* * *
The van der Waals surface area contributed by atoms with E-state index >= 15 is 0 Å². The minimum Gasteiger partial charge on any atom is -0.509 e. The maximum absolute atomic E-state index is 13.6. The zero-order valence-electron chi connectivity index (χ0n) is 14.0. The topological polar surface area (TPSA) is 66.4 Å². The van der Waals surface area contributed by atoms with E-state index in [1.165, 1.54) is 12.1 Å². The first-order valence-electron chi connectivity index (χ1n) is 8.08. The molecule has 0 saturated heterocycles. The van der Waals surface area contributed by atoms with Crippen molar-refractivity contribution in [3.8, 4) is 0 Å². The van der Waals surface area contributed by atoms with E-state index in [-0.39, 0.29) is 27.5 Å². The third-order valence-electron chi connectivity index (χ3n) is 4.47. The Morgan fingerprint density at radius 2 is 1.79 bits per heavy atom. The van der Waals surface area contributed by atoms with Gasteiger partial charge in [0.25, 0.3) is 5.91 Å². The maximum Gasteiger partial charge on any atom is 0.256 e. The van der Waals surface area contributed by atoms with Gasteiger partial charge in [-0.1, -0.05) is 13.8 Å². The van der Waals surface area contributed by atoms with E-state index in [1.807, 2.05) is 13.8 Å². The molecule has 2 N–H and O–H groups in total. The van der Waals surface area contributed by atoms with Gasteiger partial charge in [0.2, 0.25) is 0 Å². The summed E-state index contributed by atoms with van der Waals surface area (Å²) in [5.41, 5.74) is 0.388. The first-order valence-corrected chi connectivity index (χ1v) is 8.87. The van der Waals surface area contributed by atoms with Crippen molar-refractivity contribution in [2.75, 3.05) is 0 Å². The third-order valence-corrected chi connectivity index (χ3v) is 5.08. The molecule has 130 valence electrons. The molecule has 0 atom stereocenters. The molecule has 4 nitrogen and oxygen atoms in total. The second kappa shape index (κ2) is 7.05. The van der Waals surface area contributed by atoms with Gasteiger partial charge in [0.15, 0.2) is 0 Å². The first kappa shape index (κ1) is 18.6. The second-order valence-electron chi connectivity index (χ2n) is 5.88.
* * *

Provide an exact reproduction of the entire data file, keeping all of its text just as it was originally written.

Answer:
The van der Waals surface area contributed by atoms with E-state index >= 15 is 0 Å². The minimum Gasteiger partial charge on any atom is -0.509 e. The maximum absolute atomic E-state index is 13.6. The zero-order valence-electron chi connectivity index (χ0n) is 14.0. The topological polar surface area (TPSA) is 66.4 Å². The van der Waals surface area contributed by atoms with E-state index in [1.165, 1.54) is 12.1 Å². The first-order valence-electron chi connectivity index (χ1n) is 8.08. The molecule has 0 saturated heterocycles. The van der Waals surface area contributed by atoms with Crippen molar-refractivity contribution in [3.8, 4) is 0 Å². The van der Waals surface area contributed by atoms with E-state index in [-0.39, 0.29) is 27.5 Å². The third-order valence-electron chi connectivity index (χ3n) is 4.47. The Morgan fingerprint density at radius 2 is 1.79 bits per heavy atom. The van der Waals surface area contributed by atoms with Gasteiger partial charge in [0.25, 0.3) is 5.91 Å². The maximum Gasteiger partial charge on any atom is 0.256 e. The van der Waals surface area contributed by atoms with Gasteiger partial charge in [-0.1, -0.05) is 13.8 Å². The van der Waals surface area contributed by atoms with E-state index in [1.807, 2.05) is 13.8 Å². The molecule has 2 N–H and O–H groups in total. The van der Waals surface area contributed by atoms with Gasteiger partial charge in [0.2, 0.25) is 0 Å². The summed E-state index contributed by atoms with van der Waals surface area (Å²) in [5.41, 5.74) is 0.388. The first-order valence-corrected chi connectivity index (χ1v) is 8.87. The van der Waals surface area contributed by atoms with Crippen molar-refractivity contribution in [2.75, 3.05) is 0 Å². The third-order valence-corrected chi connectivity index (χ3v) is 5.08. The molecule has 130 valence electrons. The molecule has 0 atom stereocenters. The molecule has 4 nitrogen and oxygen atoms in total. The second kappa shape index (κ2) is 7.05. The van der Waals surface area contributed by atoms with Gasteiger partial charge in [0.15, 0.2) is 0 Å². The first kappa shape index (κ1) is 18.6. The second-order valence-electron chi connectivity index (χ2n) is 5.88.